While the UK government has been uncompromising in their approach to striking NHS staff, junior doctors, paramedics, and nurses, the same level of restraint when it comes to spending on public services is not shown towards arming Ukraine.

Age of disorder

The war is a product of growing tensions between imperialist powers, who seek to redivide global spheres of influence. As the US and China are the two largest economies, this trend of increased militarisation increasingly reveals a new cold war between a Western NATO bloc and a China-led bloc, aligned with Russia. China has the world’s second largest defence budget after the US with an estimated $224 billion, double the figure from 2013.

Since the beginning of war in Ukraine, Sweden has joined NATO and Finland has applied to join – although its accession was blocked by Turkey. NATO, the North Atlantic Treaty Organisation represents Western imperialist ‘security’. Its members include Germany, France, UK and USA. Japan and Germany – two states that have traditionally had very low military expenditure – have, under pressure, begun to increase military spending. Japan intends to increase its military budget by 60% over five years and Germany to raise its military budget by up to €10 billion by 2024.

This trend of rising militarism around the world comes as part of bigger picture of de-globalisation, with each nation’s ruling class focused on their own interests, or of their bloc. Although capitalist wealth and resources are always interconnected through global trade, the pendulum has swung drastically toward an increased focus on strengthening national and regional blocs.

This is happening even as capitalism increasingly cannot provide for people, and the climate crisis deepens the contradictions that are inherent in the system. For example, while ordinary people have struggled to heat their homes and feed themselves, arms manufacturing companies such as BAE Systems and Lockheed Martin have made huge profits since the beginning of Putin’s invasion. Meanwhile, huge amounts of carbon are being emitted as two armies burn vast amounts of diesel and aviation fuel.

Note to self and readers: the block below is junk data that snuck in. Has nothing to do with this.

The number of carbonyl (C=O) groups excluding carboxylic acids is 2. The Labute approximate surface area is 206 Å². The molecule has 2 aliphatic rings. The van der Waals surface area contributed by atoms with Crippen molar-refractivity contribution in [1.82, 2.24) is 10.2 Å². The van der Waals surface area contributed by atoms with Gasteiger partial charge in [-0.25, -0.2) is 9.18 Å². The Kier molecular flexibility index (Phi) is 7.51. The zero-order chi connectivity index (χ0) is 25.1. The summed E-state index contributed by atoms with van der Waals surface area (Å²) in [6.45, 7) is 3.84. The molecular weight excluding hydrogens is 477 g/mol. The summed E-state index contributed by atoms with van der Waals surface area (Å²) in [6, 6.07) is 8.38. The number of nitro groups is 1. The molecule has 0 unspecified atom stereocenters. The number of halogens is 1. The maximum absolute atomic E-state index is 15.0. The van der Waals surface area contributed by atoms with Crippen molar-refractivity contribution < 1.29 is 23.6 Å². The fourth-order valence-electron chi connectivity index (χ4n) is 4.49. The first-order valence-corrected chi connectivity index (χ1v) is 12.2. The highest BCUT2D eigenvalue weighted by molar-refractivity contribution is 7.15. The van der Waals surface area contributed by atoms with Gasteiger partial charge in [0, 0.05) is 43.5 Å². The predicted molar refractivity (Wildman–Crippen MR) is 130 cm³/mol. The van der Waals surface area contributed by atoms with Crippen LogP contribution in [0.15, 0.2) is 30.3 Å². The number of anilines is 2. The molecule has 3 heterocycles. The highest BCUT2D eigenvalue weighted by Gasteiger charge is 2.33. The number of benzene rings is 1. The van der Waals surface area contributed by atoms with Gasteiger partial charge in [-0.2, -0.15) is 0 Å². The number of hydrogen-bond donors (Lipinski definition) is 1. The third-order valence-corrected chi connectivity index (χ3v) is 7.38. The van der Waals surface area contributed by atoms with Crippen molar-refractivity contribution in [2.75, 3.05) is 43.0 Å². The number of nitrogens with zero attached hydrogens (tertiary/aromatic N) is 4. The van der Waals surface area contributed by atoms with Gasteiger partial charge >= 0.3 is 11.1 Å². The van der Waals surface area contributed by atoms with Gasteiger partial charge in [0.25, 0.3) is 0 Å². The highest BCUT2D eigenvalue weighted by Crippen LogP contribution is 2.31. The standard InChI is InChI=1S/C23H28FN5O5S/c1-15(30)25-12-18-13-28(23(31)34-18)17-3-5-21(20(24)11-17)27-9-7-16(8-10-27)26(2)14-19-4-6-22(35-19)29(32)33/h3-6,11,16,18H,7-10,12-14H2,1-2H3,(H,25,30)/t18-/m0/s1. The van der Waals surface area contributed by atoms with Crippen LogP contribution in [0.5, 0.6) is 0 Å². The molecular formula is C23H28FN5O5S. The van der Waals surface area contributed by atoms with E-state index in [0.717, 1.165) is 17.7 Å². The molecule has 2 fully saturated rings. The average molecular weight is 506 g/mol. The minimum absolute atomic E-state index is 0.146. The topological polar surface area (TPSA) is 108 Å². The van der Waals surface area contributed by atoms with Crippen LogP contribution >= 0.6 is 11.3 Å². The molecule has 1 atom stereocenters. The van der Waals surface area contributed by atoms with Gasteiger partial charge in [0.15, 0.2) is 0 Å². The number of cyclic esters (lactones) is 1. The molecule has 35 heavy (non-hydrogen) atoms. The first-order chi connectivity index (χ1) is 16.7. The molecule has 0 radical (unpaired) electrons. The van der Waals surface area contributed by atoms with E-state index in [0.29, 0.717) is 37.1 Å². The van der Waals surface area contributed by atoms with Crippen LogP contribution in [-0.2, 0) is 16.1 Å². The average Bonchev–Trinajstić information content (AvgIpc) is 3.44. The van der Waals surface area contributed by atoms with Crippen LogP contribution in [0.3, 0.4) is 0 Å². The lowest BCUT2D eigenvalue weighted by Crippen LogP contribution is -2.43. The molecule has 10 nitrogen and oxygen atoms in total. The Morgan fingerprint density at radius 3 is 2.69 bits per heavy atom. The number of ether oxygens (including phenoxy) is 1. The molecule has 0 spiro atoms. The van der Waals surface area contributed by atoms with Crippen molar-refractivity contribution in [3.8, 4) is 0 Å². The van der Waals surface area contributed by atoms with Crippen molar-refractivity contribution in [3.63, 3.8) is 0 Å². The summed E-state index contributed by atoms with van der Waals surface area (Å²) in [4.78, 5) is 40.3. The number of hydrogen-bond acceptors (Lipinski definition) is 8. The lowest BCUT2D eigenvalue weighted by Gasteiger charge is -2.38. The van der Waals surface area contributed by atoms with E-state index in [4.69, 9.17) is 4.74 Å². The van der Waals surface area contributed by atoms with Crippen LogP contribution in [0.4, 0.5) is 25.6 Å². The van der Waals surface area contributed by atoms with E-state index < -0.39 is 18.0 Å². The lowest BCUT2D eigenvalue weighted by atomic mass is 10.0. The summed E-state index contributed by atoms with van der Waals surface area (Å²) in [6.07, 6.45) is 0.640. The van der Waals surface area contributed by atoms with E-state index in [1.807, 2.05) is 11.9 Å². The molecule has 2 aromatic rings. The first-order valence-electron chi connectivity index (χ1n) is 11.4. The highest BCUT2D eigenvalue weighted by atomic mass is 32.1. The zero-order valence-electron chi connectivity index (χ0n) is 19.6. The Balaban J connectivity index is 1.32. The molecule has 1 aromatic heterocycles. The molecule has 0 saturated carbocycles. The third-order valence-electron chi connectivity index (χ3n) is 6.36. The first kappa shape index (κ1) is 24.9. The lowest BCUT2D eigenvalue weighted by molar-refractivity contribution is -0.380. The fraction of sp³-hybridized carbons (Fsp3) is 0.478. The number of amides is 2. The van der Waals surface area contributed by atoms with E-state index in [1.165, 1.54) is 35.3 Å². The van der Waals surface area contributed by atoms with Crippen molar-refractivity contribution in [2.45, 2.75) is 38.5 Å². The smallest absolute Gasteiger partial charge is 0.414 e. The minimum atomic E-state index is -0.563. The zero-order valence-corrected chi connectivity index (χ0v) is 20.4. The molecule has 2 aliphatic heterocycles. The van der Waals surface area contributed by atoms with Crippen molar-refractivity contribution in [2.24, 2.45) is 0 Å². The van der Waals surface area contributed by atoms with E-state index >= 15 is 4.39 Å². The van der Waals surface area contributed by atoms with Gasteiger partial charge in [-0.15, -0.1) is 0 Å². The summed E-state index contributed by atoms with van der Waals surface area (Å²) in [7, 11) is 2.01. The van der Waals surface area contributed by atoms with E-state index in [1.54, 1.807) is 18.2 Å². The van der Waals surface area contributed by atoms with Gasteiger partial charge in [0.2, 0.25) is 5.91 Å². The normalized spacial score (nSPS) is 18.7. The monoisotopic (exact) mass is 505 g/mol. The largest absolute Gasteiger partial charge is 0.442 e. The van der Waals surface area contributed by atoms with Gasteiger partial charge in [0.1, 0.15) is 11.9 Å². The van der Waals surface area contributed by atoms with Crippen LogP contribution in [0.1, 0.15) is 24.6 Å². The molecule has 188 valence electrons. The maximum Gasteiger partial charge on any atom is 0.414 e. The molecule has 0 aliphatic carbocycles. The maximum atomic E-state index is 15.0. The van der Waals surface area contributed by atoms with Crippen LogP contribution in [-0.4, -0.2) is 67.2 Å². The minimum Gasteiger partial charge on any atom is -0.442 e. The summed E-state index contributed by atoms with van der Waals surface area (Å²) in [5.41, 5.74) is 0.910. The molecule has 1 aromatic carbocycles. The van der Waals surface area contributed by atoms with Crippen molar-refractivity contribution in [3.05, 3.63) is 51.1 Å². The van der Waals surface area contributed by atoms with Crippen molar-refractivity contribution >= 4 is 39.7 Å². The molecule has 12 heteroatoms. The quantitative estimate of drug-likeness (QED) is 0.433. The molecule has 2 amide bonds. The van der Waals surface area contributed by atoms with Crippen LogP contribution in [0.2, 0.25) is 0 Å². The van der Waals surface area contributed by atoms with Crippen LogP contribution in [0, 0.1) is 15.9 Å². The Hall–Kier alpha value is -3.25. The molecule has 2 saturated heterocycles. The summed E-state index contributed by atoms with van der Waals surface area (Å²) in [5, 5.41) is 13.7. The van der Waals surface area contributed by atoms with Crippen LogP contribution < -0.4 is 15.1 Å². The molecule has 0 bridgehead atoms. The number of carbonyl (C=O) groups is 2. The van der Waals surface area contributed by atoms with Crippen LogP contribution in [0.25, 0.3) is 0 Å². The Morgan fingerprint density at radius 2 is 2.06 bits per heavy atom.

As has been seen in this conflict and others throughout history, militarism is expensive and wasteful. It is proof that capitalism as a system has not only outlived its usefulness but is increasingly a threat to human survival. We cannot depend on capitalist powers to bring peace to nations through military spending. The bosses fan the flames of conflicts, making big profits out of them.

Ukrainians have every right to their own self-defence but for it to be in the interest of working-class Ukrainian people. But for a real end to war and imperialism, this must be linked with an independent, working-class struggle across the region to drive out the capitalists and warmongers. and combined with an appeal to Russian troops to refuse orders, bring down their commanders and the Putin regime could bring an end to the war. The wealth and resources that the ruling class go to war over must be taken into the hands of working-class people in all countries so that we can have a planned socialist economy which prioritises the safety of the planet and people globally. 


Leave a Reply

Your email address will not be published. Required fields are marked *